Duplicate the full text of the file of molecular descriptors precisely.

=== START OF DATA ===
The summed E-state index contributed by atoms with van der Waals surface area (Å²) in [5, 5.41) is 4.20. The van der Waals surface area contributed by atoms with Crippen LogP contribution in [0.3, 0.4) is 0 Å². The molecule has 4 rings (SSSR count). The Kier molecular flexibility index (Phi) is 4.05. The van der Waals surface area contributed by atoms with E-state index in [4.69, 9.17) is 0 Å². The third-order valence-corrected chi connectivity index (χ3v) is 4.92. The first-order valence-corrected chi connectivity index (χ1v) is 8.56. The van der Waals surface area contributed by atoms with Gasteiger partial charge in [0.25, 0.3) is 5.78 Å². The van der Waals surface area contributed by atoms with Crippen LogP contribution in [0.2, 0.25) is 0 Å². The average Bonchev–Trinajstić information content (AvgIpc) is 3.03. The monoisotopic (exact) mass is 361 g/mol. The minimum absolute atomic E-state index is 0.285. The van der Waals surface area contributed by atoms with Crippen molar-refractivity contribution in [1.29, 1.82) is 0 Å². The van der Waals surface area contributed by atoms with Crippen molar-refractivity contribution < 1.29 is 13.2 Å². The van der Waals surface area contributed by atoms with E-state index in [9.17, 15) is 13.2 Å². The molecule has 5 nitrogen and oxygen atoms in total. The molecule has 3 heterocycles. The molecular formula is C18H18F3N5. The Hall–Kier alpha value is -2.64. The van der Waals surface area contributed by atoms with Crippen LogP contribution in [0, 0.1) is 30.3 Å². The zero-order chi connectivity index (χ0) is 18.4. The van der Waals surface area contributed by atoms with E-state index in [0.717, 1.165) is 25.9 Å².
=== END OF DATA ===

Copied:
The summed E-state index contributed by atoms with van der Waals surface area (Å²) in [5, 5.41) is 4.20. The van der Waals surface area contributed by atoms with Crippen LogP contribution in [0.3, 0.4) is 0 Å². The molecule has 4 rings (SSSR count). The Kier molecular flexibility index (Phi) is 4.05. The van der Waals surface area contributed by atoms with E-state index in [4.69, 9.17) is 0 Å². The third-order valence-corrected chi connectivity index (χ3v) is 4.92. The first-order valence-corrected chi connectivity index (χ1v) is 8.56. The van der Waals surface area contributed by atoms with Gasteiger partial charge in [0.25, 0.3) is 5.78 Å². The van der Waals surface area contributed by atoms with Crippen LogP contribution in [0.2, 0.25) is 0 Å². The average Bonchev–Trinajstić information content (AvgIpc) is 3.03. The monoisotopic (exact) mass is 361 g/mol. The minimum absolute atomic E-state index is 0.285. The van der Waals surface area contributed by atoms with Crippen molar-refractivity contribution in [1.29, 1.82) is 0 Å². The van der Waals surface area contributed by atoms with Crippen molar-refractivity contribution < 1.29 is 13.2 Å². The van der Waals surface area contributed by atoms with E-state index in [9.17, 15) is 13.2 Å². The molecule has 5 nitrogen and oxygen atoms in total. The molecule has 3 heterocycles. The molecular formula is C18H18F3N5. The Hall–Kier alpha value is -2.64. The van der Waals surface area contributed by atoms with Crippen LogP contribution in [0, 0.1) is 30.3 Å². The zero-order chi connectivity index (χ0) is 18.4. The van der Waals surface area contributed by atoms with E-state index in [0.717, 1.165) is 25.9 Å².